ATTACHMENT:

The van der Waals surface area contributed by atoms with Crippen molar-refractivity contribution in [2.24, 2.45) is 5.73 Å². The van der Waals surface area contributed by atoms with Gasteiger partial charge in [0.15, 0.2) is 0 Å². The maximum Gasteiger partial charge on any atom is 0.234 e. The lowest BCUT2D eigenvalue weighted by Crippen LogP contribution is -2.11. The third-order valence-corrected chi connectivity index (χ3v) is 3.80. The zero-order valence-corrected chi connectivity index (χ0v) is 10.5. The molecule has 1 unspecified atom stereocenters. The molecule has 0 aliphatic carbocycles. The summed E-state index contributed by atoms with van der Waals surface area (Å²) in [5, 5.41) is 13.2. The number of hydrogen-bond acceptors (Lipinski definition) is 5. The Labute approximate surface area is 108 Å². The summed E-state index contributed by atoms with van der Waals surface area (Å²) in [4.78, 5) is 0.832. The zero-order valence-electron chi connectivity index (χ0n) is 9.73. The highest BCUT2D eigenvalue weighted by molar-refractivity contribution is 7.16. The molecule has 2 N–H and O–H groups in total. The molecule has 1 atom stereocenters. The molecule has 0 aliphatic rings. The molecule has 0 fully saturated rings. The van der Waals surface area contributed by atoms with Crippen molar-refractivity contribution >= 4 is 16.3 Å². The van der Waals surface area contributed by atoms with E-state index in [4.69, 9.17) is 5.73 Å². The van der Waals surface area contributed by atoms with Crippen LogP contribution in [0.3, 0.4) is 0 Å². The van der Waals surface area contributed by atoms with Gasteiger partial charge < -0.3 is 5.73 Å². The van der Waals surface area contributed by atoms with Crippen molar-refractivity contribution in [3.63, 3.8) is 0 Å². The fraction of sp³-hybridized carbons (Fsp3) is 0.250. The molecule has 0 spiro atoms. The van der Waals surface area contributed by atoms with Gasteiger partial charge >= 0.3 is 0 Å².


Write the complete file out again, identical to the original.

The van der Waals surface area contributed by atoms with Crippen molar-refractivity contribution in [2.24, 2.45) is 5.73 Å². The van der Waals surface area contributed by atoms with Gasteiger partial charge in [0.15, 0.2) is 0 Å². The maximum Gasteiger partial charge on any atom is 0.234 e. The lowest BCUT2D eigenvalue weighted by Crippen LogP contribution is -2.11. The third-order valence-corrected chi connectivity index (χ3v) is 3.80. The zero-order valence-corrected chi connectivity index (χ0v) is 10.5. The molecule has 1 unspecified atom stereocenters. The molecule has 0 aliphatic carbocycles. The summed E-state index contributed by atoms with van der Waals surface area (Å²) in [5, 5.41) is 13.2. The number of hydrogen-bond acceptors (Lipinski definition) is 5. The Labute approximate surface area is 108 Å². The summed E-state index contributed by atoms with van der Waals surface area (Å²) in [4.78, 5) is 0.832. The zero-order valence-electron chi connectivity index (χ0n) is 9.73. The highest BCUT2D eigenvalue weighted by molar-refractivity contribution is 7.16. The molecule has 2 N–H and O–H groups in total. The molecule has 1 atom stereocenters. The molecule has 0 aliphatic rings. The molecule has 0 fully saturated rings. The van der Waals surface area contributed by atoms with Crippen molar-refractivity contribution >= 4 is 16.3 Å². The van der Waals surface area contributed by atoms with E-state index in [4.69, 9.17) is 5.73 Å². The van der Waals surface area contributed by atoms with Crippen LogP contribution in [0.3, 0.4) is 0 Å². The van der Waals surface area contributed by atoms with Gasteiger partial charge < -0.3 is 5.73 Å². The van der Waals surface area contributed by atoms with Crippen molar-refractivity contribution in [3.63, 3.8) is 0 Å². The fraction of sp³-hybridized carbons (Fsp3) is 0.250. The molecule has 0 spiro atoms. The van der Waals surface area contributed by atoms with Gasteiger partial charge >= 0.3 is 0 Å².